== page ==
There is also concern for pregnant women who are about to give birth, Kulbokas said, noting that many children are being born in underground shelters, without specialized care or medical assistance.
“The drama is strong,” he said.
Referring to the numerous blasts that have been heard on the outskirts of Kyiv since fighting began, Kulbokas said the nunciature has identified several areas they consider to be “relatively more protected” in the event of a missile attack.
Right now, people are sleeping on mattresses they have placed in various makeshift shelters, including the basement of certain buildings.
Masses are also celebrated in places that are considered safe, however, Kulbokas said he always keeps a backpack near that contains the essentials: water, documents, and a phone, “to be ready for anything.”
Speaking of his own decision to stay, Kulbokas said that conveying the pope’s closeness to the Ukrainian people has “a very strong meaning for me too, because by being here, in some way, we can feel the drama of those who suffer from gunfire, cold, danger, injuries, and even death.”
“But we can also feel very strongly the solidarity among Ukrainians, of all confessions and religions,” he said, saying he gets a call every day from the mufti of Kyiv who inquires as to whether they have enough food and water, or if they need to shelter someone.
Both Catholics and Orthodox, as well as Jews, do the same for each other within their churches, he said, adding, “There is a lot of solidarity and to see this unity is a beautiful and very strong experience.”
Kulbokas said they also feel the solidarity of those outside of Ukraine who are praying for peace, saying, “It is as if we were, in these days, the spiritual capital of the world where, on one hand, the drama meets but also the beautiful response of humanity on the other.”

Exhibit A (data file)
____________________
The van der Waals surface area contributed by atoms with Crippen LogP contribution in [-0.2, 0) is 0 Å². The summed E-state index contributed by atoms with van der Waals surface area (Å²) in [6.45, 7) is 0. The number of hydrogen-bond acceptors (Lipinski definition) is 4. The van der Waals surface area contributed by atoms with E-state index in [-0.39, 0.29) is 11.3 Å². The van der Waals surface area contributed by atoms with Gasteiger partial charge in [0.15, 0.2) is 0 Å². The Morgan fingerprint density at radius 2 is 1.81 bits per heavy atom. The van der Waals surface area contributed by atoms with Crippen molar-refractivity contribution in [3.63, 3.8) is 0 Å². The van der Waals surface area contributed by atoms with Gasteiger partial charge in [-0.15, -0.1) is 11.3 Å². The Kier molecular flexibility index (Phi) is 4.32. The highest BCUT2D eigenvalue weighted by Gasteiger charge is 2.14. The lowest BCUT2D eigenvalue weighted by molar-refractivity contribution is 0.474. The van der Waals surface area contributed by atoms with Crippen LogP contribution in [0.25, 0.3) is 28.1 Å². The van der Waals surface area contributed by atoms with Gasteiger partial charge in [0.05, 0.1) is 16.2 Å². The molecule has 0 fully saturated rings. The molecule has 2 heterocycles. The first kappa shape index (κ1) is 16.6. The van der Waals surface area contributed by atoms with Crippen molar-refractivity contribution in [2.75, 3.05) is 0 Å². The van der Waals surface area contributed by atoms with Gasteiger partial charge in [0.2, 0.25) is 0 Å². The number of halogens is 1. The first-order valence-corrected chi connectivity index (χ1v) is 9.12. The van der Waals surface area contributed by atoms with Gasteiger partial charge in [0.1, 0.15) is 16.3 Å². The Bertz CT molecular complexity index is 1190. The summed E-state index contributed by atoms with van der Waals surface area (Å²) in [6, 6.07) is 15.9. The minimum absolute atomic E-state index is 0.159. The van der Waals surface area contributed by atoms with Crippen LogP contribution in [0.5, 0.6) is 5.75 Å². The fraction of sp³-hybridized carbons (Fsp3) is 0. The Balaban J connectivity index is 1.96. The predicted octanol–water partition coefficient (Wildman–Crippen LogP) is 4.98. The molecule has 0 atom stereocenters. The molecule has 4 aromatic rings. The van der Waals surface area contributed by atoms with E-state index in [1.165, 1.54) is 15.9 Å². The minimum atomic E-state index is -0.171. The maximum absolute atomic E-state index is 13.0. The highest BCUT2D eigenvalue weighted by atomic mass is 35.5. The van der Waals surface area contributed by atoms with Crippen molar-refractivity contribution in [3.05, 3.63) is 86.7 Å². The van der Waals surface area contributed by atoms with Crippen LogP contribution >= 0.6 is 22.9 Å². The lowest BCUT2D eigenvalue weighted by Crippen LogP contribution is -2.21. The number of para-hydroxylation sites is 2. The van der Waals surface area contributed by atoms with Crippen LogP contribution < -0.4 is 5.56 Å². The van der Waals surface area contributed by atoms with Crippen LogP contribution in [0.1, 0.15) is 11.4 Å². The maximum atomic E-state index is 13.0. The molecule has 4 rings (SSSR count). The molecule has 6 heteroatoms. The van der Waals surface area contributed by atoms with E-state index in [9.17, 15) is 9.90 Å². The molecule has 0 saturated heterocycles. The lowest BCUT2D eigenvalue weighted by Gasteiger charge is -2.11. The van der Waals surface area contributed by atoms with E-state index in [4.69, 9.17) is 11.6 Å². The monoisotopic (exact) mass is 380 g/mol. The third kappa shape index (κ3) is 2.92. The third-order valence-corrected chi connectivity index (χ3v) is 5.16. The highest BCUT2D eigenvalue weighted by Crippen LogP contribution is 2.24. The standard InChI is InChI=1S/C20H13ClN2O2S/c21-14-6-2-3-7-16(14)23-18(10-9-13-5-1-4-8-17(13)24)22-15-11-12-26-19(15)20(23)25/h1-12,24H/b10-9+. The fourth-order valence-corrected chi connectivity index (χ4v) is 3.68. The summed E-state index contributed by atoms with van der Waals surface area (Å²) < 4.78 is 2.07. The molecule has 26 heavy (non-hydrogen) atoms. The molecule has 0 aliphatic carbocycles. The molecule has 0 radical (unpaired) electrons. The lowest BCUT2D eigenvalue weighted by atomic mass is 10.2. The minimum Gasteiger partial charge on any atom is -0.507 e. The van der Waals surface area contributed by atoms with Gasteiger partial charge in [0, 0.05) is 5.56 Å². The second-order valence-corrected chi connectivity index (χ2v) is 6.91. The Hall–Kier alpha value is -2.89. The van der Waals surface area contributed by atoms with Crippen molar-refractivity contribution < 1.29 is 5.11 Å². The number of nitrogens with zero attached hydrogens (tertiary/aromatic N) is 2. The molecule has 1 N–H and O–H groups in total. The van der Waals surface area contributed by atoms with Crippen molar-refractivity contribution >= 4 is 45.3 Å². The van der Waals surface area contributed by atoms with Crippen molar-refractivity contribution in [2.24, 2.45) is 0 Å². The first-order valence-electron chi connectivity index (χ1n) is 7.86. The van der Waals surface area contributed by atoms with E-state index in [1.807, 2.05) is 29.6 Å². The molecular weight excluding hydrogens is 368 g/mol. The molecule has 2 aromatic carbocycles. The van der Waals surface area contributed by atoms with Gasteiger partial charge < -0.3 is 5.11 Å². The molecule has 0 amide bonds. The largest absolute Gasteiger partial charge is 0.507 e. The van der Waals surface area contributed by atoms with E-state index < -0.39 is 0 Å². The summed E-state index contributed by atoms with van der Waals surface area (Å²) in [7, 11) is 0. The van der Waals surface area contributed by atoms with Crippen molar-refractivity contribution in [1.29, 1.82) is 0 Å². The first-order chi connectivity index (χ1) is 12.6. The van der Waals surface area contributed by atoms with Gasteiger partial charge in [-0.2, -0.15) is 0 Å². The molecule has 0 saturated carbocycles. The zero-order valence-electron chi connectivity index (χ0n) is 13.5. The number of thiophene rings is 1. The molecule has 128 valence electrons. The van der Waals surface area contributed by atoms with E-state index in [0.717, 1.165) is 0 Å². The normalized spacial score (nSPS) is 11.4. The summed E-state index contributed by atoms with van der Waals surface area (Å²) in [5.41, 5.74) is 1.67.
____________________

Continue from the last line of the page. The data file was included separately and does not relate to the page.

Referring to the pope’s numerous social media appeals and his own diplomatic approach to the war, Kulbokas said he has received countless calls from people expressing their gratitude for the pope’s prayers and his many appeals for peace.
Pope Francis, he said, “is certainly close to the suffering Ukraine, but he is close to everyone. The pope said that war must always be stopped, no reason can justify war. War is the work of the devil and therefore every possible effort must be made to stop it.”
The church’s main task is “to reconcile everyone,” and to foster in all sides a spirit of fraternity, Kulbokas said, voicing his desire that “everyone would join in this mission of condemning the war and of spiritual union and making peace with everyone.”
Speaking of the day of prayer and fasting for peace in Ukraine called for by the pope and that took place on Ash Wednesday, Kulbokas said it was a very important gesture for Ukrainians.
“Sometimes we have doubts about prayer, as if it were only a personal plea. Prayer is not only this: it is also a solidarity with those who are not believers, it is closeness, it is brotherhood. It contributes to peace because it destroys the very foundations of war,” he said.
Prayer, he added, “eliminates arrogance, the lack of responsibility, it generates conversion, it gives us the spirit of humility. Prayer unites us both with God and among all of us and in prayer we become once again, in God, his sons and brothers and sisters for one another.”
“When God sees us like this,” he said, “he cannot remain indifferent and not give us peace as a gift.”